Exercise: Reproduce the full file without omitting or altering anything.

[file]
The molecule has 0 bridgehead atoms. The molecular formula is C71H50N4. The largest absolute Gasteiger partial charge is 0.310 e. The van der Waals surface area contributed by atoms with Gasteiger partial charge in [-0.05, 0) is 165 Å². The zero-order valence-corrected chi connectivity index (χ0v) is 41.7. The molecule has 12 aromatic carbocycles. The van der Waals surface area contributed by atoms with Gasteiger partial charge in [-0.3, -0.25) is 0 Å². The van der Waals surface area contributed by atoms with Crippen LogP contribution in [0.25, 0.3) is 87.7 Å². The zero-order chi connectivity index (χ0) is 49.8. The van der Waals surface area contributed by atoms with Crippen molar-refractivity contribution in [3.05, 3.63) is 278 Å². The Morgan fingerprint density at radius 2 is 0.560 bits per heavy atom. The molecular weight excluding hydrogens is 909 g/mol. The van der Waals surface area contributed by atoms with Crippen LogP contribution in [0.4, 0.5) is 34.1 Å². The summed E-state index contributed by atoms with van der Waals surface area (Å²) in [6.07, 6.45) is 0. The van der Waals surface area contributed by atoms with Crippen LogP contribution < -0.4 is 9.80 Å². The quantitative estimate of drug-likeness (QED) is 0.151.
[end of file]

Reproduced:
The molecule has 0 bridgehead atoms. The molecular formula is C71H50N4. The largest absolute Gasteiger partial charge is 0.310 e. The van der Waals surface area contributed by atoms with Gasteiger partial charge in [-0.05, 0) is 165 Å². The zero-order valence-corrected chi connectivity index (χ0v) is 41.7. The molecule has 12 aromatic carbocycles. The van der Waals surface area contributed by atoms with Gasteiger partial charge in [-0.3, -0.25) is 0 Å². The van der Waals surface area contributed by atoms with Crippen LogP contribution in [0.25, 0.3) is 87.7 Å². The zero-order chi connectivity index (χ0) is 49.8. The van der Waals surface area contributed by atoms with Crippen molar-refractivity contribution in [3.05, 3.63) is 278 Å². The Morgan fingerprint density at radius 2 is 0.560 bits per heavy atom. The molecular weight excluding hydrogens is 909 g/mol. The van der Waals surface area contributed by atoms with Crippen LogP contribution in [0.4, 0.5) is 34.1 Å². The summed E-state index contributed by atoms with van der Waals surface area (Å²) in [6.07, 6.45) is 0. The van der Waals surface area contributed by atoms with Crippen LogP contribution < -0.4 is 9.80 Å². The quantitative estimate of drug-likeness (QED) is 0.151.